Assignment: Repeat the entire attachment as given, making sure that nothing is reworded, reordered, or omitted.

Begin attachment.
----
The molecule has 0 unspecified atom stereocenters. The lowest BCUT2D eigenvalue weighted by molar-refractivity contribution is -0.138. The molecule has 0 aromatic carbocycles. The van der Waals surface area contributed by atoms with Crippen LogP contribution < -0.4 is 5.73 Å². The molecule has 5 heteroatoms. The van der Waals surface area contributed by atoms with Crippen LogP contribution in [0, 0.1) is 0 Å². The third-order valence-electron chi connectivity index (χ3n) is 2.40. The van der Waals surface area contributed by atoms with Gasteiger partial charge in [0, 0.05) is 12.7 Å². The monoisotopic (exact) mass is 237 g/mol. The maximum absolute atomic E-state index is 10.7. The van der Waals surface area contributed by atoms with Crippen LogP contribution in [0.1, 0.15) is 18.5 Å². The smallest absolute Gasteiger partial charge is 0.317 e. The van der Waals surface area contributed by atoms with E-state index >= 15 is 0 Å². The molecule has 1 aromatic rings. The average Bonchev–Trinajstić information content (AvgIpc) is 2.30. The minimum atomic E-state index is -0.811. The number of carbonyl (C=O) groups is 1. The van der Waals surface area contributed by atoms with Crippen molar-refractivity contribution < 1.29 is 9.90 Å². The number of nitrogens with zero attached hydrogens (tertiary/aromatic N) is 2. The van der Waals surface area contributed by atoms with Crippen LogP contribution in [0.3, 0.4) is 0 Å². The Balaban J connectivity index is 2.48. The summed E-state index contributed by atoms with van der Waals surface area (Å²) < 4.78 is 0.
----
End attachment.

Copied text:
The molecule has 0 unspecified atom stereocenters. The lowest BCUT2D eigenvalue weighted by molar-refractivity contribution is -0.138. The molecule has 0 aromatic carbocycles. The van der Waals surface area contributed by atoms with Crippen LogP contribution < -0.4 is 5.73 Å². The molecule has 5 heteroatoms. The van der Waals surface area contributed by atoms with Crippen LogP contribution in [0, 0.1) is 0 Å². The third-order valence-electron chi connectivity index (χ3n) is 2.40. The van der Waals surface area contributed by atoms with Gasteiger partial charge in [0, 0.05) is 12.7 Å². The monoisotopic (exact) mass is 237 g/mol. The maximum absolute atomic E-state index is 10.7. The van der Waals surface area contributed by atoms with Crippen LogP contribution in [0.1, 0.15) is 18.5 Å². The smallest absolute Gasteiger partial charge is 0.317 e. The van der Waals surface area contributed by atoms with E-state index >= 15 is 0 Å². The molecule has 1 aromatic rings. The average Bonchev–Trinajstić information content (AvgIpc) is 2.30. The minimum atomic E-state index is -0.811. The number of carbonyl (C=O) groups is 1. The van der Waals surface area contributed by atoms with Crippen molar-refractivity contribution < 1.29 is 9.90 Å². The number of nitrogens with zero attached hydrogens (tertiary/aromatic N) is 2. The van der Waals surface area contributed by atoms with Crippen LogP contribution in [0.3, 0.4) is 0 Å². The Balaban J connectivity index is 2.48. The summed E-state index contributed by atoms with van der Waals surface area (Å²) < 4.78 is 0.